Ketanji Brown Jackson, a hot prospect for nomination to the Supreme Court should a vacancy arise, has been confirmed to the U.S. Court of Appeals by the Senate.

President Biden announced his first judicial nominations Tuesday, including Ketanji Brown Jackson for the U.S. Court of Appeals seat vacated by Merrick Garland when he became U.S. attorney general. Jackson is considered a potential Supreme Court contender.

Copyright 2021 NPR. To see more, visit https://www.npr.org.

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California's agricultural growers square off against the farmworkers union at the Supreme Court on Monday over a nearly half-century-old law stemming from the work of famed union organizer Cesar Chavez. The law, enacted in 1975, allows union organizers limited access to farms so they can seek support from workers in forming a union.

Updated at 2:30 p.m. ET

For the first time in his nearly 16 years on the Supreme Court, Chief Justice John Roberts has filed a solo dissent. In it, he bluntly accused his colleagues of a "radical expansion" of the court's jurisdiction.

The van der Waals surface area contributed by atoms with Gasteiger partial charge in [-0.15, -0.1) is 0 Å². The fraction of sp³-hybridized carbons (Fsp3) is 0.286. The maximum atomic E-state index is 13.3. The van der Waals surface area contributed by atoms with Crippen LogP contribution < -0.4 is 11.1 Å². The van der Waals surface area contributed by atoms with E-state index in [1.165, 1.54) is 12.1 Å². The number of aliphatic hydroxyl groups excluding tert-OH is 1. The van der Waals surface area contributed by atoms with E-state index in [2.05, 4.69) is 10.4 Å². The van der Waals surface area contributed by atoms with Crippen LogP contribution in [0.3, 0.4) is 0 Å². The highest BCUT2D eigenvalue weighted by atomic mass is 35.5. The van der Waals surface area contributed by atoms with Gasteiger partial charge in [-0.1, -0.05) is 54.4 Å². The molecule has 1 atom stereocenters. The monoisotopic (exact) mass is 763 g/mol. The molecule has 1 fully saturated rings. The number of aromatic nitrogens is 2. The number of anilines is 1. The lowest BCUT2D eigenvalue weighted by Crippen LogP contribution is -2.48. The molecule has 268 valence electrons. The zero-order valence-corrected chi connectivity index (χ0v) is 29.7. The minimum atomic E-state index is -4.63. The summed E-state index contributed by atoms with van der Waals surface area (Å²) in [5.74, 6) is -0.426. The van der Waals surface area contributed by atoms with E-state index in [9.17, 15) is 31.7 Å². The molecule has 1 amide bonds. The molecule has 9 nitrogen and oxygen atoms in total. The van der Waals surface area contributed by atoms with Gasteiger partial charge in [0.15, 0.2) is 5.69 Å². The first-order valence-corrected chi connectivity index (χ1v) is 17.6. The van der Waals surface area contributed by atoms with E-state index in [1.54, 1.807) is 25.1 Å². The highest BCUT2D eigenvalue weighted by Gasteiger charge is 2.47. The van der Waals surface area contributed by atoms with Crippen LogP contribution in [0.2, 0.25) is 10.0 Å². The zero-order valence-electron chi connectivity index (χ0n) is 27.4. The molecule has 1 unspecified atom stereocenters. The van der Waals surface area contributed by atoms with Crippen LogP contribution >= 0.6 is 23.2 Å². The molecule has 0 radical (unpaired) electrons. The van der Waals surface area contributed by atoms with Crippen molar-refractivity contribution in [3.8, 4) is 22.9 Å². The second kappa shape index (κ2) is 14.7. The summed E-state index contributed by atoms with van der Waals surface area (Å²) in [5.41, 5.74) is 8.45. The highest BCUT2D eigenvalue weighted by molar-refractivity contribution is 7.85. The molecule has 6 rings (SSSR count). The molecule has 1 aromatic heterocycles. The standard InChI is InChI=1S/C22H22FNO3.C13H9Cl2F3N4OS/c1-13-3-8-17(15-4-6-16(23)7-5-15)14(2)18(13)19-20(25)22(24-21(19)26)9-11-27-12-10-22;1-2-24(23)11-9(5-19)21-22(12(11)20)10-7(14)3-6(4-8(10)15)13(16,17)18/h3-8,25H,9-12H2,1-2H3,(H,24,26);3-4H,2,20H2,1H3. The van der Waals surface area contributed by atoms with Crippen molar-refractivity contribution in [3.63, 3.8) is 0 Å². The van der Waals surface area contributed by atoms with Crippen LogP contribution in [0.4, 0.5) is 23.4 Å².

At issue was a case brought by two college students at Georgia Gwinnett College who were repeatedly blocked from making religious speeches and distributing religious literature on campus. They sued the college, claiming a violation of their First Amendment free speech rights.

The U.S. Supreme Court on Thursday made it more difficult for undocumented immigrants who have lived in the U.S. for a long time to fight deportation. The court's 5-to-3 ruling came in the case of a man who had lived in the U.S. for 25 years but who had used a fake Social Security card to get a job as a janitor.

The U.S. Supreme Court seemed ready on Tuesday to uphold Arizona's restrictive voting laws, setting the stage for what happens in the coming months and years, as Republican-dominated state legislatures seek to make voting more difficult.

The U.S. Supreme Court hears arguments Tuesday in a major voting rights case that could give state legislatures a green light to change voting laws, making it more difficult for some to vote.